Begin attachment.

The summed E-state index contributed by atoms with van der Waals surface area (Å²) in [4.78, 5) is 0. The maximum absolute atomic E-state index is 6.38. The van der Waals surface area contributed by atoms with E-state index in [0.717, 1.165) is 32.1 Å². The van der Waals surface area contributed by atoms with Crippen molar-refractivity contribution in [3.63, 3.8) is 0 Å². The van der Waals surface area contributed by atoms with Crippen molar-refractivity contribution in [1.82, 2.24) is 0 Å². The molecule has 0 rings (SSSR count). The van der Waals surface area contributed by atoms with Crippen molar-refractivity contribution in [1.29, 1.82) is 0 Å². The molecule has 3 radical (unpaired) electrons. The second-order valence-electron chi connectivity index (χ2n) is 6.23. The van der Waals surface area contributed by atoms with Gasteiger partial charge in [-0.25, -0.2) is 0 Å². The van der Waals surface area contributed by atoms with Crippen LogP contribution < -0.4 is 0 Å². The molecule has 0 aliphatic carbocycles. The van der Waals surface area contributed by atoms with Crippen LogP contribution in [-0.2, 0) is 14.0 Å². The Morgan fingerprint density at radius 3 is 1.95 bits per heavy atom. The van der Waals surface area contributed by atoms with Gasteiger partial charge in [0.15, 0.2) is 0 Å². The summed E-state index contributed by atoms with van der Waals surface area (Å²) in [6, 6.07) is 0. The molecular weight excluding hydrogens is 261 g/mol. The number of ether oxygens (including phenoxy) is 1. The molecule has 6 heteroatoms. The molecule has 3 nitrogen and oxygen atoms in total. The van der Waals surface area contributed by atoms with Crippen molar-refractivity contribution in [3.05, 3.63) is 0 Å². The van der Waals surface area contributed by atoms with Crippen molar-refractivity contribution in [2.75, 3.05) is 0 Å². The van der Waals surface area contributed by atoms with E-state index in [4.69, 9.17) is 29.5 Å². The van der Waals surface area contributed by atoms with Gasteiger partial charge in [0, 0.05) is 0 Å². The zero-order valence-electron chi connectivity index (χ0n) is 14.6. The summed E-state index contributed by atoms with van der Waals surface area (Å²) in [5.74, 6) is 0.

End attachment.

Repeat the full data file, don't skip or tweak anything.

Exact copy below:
The summed E-state index contributed by atoms with van der Waals surface area (Å²) in [4.78, 5) is 0. The maximum absolute atomic E-state index is 6.38. The van der Waals surface area contributed by atoms with E-state index in [0.717, 1.165) is 32.1 Å². The van der Waals surface area contributed by atoms with Crippen molar-refractivity contribution in [3.63, 3.8) is 0 Å². The van der Waals surface area contributed by atoms with Crippen molar-refractivity contribution in [1.82, 2.24) is 0 Å². The molecule has 0 rings (SSSR count). The van der Waals surface area contributed by atoms with Crippen molar-refractivity contribution in [1.29, 1.82) is 0 Å². The molecule has 3 radical (unpaired) electrons. The second-order valence-electron chi connectivity index (χ2n) is 6.23. The van der Waals surface area contributed by atoms with Gasteiger partial charge in [-0.25, -0.2) is 0 Å². The van der Waals surface area contributed by atoms with Crippen LogP contribution < -0.4 is 0 Å². The molecule has 0 aliphatic carbocycles. The van der Waals surface area contributed by atoms with Crippen LogP contribution in [-0.2, 0) is 14.0 Å². The Morgan fingerprint density at radius 3 is 1.95 bits per heavy atom. The van der Waals surface area contributed by atoms with Gasteiger partial charge in [0.15, 0.2) is 0 Å². The summed E-state index contributed by atoms with van der Waals surface area (Å²) in [6, 6.07) is 0. The molecular weight excluding hydrogens is 261 g/mol. The number of ether oxygens (including phenoxy) is 1. The molecule has 6 heteroatoms. The molecule has 3 nitrogen and oxygen atoms in total. The van der Waals surface area contributed by atoms with Crippen molar-refractivity contribution in [3.05, 3.63) is 0 Å². The van der Waals surface area contributed by atoms with Crippen molar-refractivity contribution in [2.75, 3.05) is 0 Å². The van der Waals surface area contributed by atoms with E-state index in [4.69, 9.17) is 29.5 Å². The van der Waals surface area contributed by atoms with Gasteiger partial charge in [0, 0.05) is 0 Å². The zero-order valence-electron chi connectivity index (χ0n) is 14.6. The summed E-state index contributed by atoms with van der Waals surface area (Å²) in [5.74, 6) is 0.